you could say that amber and i are kind of like the same person. (PLEASE let that start some internet-drama where someone accuses us of actually being the same person. please? please?!)
anyway, we’re not the same person. amber’s holed up in a sweet beach-house in sunny california this weekend, and i’m forcing a boy i like very much to participate in some romantic-getaway thrifting in northern az. and you know what else? i can pretty much guarantee that between amber and i, i’m the only one who remembered to pack my favorite wooden road-trip outfit:
When Antiques Roadshow fashion expert, Karen Augusta from Augusta Auctions emailed me regarding logo work for her vintage auction company, I got really excited, went to her page… and nearly fainted from the heavy breathing. I got all sheepish, with the distinct feeling I was indulging in fashion porn.
You know exactly what I mean.
If you’re in NY, check it out!!
Following an interval of almost three years, New Yorkers are eagerly awaiting the return of a specialty couture, vintage clothing and textile auction at the end of this month. Museums, clothing & textile designers, collectors and all lovers of fashion are planning to attend the preview and April 29th sale organized by Antiques Roadshow fashion expert, Karen Augusta.
Augusta Auction Company, the nation’s top auction house for couture and vintage clothing, will hold their first-ever sale in Manhattan at the historic 1883 St. Paul Auditorium on 60th Street & Columbus Avenue. A textile collection from the Cleveland Museum of Art (Ohio), the first selections from the entire textile and fashion collection of the 1914 Beaux-Arts Montclair Art Museum (New Jersey), dresses from Pauline Trigere’s niece, a rock & roll insiders private tour clothing from the 1970’s – 1990’s, offerings from three prominent NYC fashion designers and pieces from other private collections and estates make up the lots for this April sale.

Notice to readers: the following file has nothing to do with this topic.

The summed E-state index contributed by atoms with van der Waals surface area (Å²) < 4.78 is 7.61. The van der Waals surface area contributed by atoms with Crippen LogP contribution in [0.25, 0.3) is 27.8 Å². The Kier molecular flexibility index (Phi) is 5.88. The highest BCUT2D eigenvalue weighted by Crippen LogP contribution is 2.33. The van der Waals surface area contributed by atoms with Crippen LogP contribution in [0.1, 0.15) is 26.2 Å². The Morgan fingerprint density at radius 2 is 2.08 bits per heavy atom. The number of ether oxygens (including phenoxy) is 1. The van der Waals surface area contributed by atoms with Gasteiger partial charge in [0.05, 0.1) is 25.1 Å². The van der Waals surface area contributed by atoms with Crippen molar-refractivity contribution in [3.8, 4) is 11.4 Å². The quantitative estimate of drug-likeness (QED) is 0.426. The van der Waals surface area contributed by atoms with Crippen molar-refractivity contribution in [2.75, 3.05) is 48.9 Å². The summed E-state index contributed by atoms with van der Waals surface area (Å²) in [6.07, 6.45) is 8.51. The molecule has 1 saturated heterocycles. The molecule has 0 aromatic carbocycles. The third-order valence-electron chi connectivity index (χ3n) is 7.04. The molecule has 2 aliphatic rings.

Fashion finds include two spectacular 1920’s evening coats attributed to Parisian designers Jean Lanvin and Paul Poiret, a mid-1950’s Coco Chanel evening gown, two 18th C brocade gowns, a 1920’s French knit 5-piece day ensemble, a collection of stunning beaded 1920’s dresses, a 1937 Lucien LeLong lame evening gown, silk brocade ecclesiastical garments from the 16th through 19th C, Textiles range from handmade lace shawls and paisleys to Fortuny pieces and a rare 18th-19th C hand painted thangka from Bhutan. Altogether there are over 400 textile and fashion lots to be sold April 29th beginning at noon.
From Claire McCardell to John Paul Gaultier, from 30’s silk chiffon gowns to Campbell’s “Souper” paper dresses, this exhibition and sale includes creations from more than seventy-five designers of the 20th century. Textiles range from 16th C. silk embroideries to Japanese Buddhist robes to handmade lace shawls. Taken together, the collections span more than three hundred years of fashion history. Interspersed with the one-of-a-kind historic, museum-quality treasures are wearable vintage gems, uniquely beautiful now and destined to be future collectibles. The auction company website, Augusta-Auction.com offers thousands of fashion photographs and a searchable catalogue to locate favorite designers or fashion collectibles.
All lots are available for preview Tuesday April 28 from 3PM-7PM and on the morning of the sale from 9AM to noon.
originally uploaded by boboniaa for wardrobe_remix
This photo makes me very happy – Spring has been brief this year (yesterday was 94 degrees!), so I am all awash in Summer fever. In fact, I’ve pretty much planned out my entire season and it totally includes you guys! After a trip to New York to see Mary Catherine on Broadway, Diana and I are out to prove we’re totally insane:
Get ready, America, because we’re going on a: